One day last week, we were walking along a dry river bed, when suddenly, Lady dashed off towards the hill that rises steeply from the northern bank of the river. I looked up the steep hillside to see three wildcats, dun coloured stripes and long tails, racing up the hill. The next day, along the same river, it was a doe among the bushes, and the day after that, up in the hills north of Sanlúcar, it was a stag with majestic antlers. And last night it was my beautiful totemic hare.

As I’ve written before, I feel such a sense of privilege and awe to live, and have formerly lived, in places where seeing animals in the wild is not just a possibility, but a surety. Indeed, I’ve had the great privilege of encountering many wild animals over the years, not seeking them out, but simply as I’ve been going about my daily business – deer, caribou, polar bears, seals, beluga whales, common dolphins, wild boar, hares, humpback whales, orcas, minke whales, and even a tundra grizzly bear once. I’ve seen snowy owls, falcons, eagles and hawks, and I’ve had the great privilege to scuba dive amongst incredible and beautiful fish and turtles.

At a time when every single one of these animals is threatened by habitat loss, climate change and pollution, encountering them in the wild is a rare and precious privilege that moves me to redouble my personal effort to not only not contribute to their demise, but to make a positive effort to undo the damage we (including me) have already caused. The former is the easier of the two. My challenge now is to figure out how to contribute to the latter.

Freelancing, foraging and feminist anthropology

A version of this article was, indeed, published by Green Parent magazine in October 2018.

Foraging: An immersive way to learn about nature

On the morning of the day my younger daughter, Katie, was born, I was out amongst the hedgerows with her big sister, Lily, gathering blackberries. We ate at least half of what we gathered, Lily’s seventeen-month-old face and hands stained purple with blackberry juice, and returned home with the rest in tubs. Two days later we were once again out amongst the hedgerows, blackberry juice staining the sling in which newborn Katie slept. At two days old, this was her introduction to foraging and she’s been at it ever since. By the time she was two-and-a-half, Katie could identify and gather wild carrot, fennel and mint, and recognised a handful of inedible plants.

Besides fantastic opportunities to put healthy, organic, wild and free food on the table, foraging is an active and productive immersion in the natural world. Through foraging, children come to understand ecology and local environments, to learn from and about nature, and to develop a sense of their place in, and obligations to, our planet.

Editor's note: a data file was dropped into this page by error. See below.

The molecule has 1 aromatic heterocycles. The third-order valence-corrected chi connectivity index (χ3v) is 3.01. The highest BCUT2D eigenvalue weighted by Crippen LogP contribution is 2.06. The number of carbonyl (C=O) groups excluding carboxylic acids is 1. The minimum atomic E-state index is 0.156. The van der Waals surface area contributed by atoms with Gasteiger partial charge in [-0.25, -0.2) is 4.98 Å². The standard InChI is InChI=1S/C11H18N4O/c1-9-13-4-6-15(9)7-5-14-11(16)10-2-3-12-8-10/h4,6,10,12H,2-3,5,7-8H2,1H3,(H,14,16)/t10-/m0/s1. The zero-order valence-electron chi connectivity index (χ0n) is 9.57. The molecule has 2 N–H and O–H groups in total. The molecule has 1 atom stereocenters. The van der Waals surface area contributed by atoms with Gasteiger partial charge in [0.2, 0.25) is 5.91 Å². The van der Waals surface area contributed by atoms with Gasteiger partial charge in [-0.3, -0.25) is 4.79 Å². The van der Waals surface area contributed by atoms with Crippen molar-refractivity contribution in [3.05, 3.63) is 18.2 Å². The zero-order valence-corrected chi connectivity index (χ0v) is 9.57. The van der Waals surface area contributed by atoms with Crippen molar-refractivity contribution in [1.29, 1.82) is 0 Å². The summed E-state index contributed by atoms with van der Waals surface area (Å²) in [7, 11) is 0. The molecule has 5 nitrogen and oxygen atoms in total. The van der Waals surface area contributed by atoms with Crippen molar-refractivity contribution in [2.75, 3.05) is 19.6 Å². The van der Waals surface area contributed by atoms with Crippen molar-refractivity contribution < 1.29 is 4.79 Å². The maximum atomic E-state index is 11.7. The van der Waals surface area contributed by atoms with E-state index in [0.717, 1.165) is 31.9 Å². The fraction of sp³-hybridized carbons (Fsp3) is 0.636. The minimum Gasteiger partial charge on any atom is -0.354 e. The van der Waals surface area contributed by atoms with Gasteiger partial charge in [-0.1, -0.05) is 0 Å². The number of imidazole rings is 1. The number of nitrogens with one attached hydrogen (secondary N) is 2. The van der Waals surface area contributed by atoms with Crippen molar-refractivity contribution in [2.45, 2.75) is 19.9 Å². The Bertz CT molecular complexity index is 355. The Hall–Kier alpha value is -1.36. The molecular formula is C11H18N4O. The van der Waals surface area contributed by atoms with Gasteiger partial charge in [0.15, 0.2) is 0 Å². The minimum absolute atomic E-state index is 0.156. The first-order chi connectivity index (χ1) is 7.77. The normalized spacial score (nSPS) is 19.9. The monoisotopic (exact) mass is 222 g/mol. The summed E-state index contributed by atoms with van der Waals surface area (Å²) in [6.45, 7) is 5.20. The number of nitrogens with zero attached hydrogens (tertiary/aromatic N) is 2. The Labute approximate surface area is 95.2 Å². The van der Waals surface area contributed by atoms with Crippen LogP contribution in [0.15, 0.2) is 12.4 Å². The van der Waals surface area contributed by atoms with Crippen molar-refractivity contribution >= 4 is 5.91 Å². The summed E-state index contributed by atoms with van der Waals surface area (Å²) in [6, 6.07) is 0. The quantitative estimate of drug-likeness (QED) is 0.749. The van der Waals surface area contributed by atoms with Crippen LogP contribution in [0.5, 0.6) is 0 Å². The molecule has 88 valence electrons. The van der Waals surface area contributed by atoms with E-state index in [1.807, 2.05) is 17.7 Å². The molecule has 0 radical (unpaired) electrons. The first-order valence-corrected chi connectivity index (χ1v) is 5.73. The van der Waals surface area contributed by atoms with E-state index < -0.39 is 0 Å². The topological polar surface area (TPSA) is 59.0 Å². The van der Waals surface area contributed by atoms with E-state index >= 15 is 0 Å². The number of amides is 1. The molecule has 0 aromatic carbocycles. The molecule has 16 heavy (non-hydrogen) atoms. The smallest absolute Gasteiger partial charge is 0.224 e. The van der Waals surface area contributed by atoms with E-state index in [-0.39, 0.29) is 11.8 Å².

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Foraging for clams in Brittany

As a nomadic family, we foraged for food in the middle of England, along the coasts of Devon, Cornwall, Ireland, Brittany and Galicia, and in southern Spain and Portugal. From trees growing in green city spaces to rural woodlands and open countryside, we have gathered almonds, apples, apricots, carobs, figs, hazelnuts, lemons, loquats, olives, oranges, plums and pomegranates. From seashores we have gathered clams, cockles and mussels, sea beet, rock samphire and wild carrot. We have gathered alexanders, asparagus, chard, fennel, lavender, mint, nettles and rosemary from woodlands, scrubland and walking trails, blackberries from hedgerows and camomile from fields. Lily and Katie have accompanied me as I’ve picked prickly pears and their dad as he’s gathered edible mushrooms.

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As humans, we are increasingly disengaged from the natural world. And the more disengaged we become, the less we appreciate the incredible world around us, or understand our place in it and our obligations to it. Providing our children with opportunities to be immersed in the world helps them to develop that sense of appreciation, understanding and obligation. Immersion helps us to become part of the world again as we learn about the seasons, ecological niches, how plants depend on each other, and the lives and behaviours of animals. When we engage with the world, when we come to know it intimately, we are in a greater position to care for it, and to recognise our obligations to it.

Among the most ancient of ways to engage with the natural world is through foraging for food. Our ancestors have been doing it since before we were human. Until the late 1960s paleo-anthropologists believed that language, tool use and group organisation – those cultural characteristics that make us human – were developed and honed through hunting. The earliest tools, it was believed, were those used to hunt, kill and process wild animals; the earliest forms of communication were in the organisation of hunting parties. But in the late 1960s, female anthropologists began to study the previously ignored lives of women in contemporary hunter-gatherer societies. And what they discovered radically altered our understanding of the development of human culture.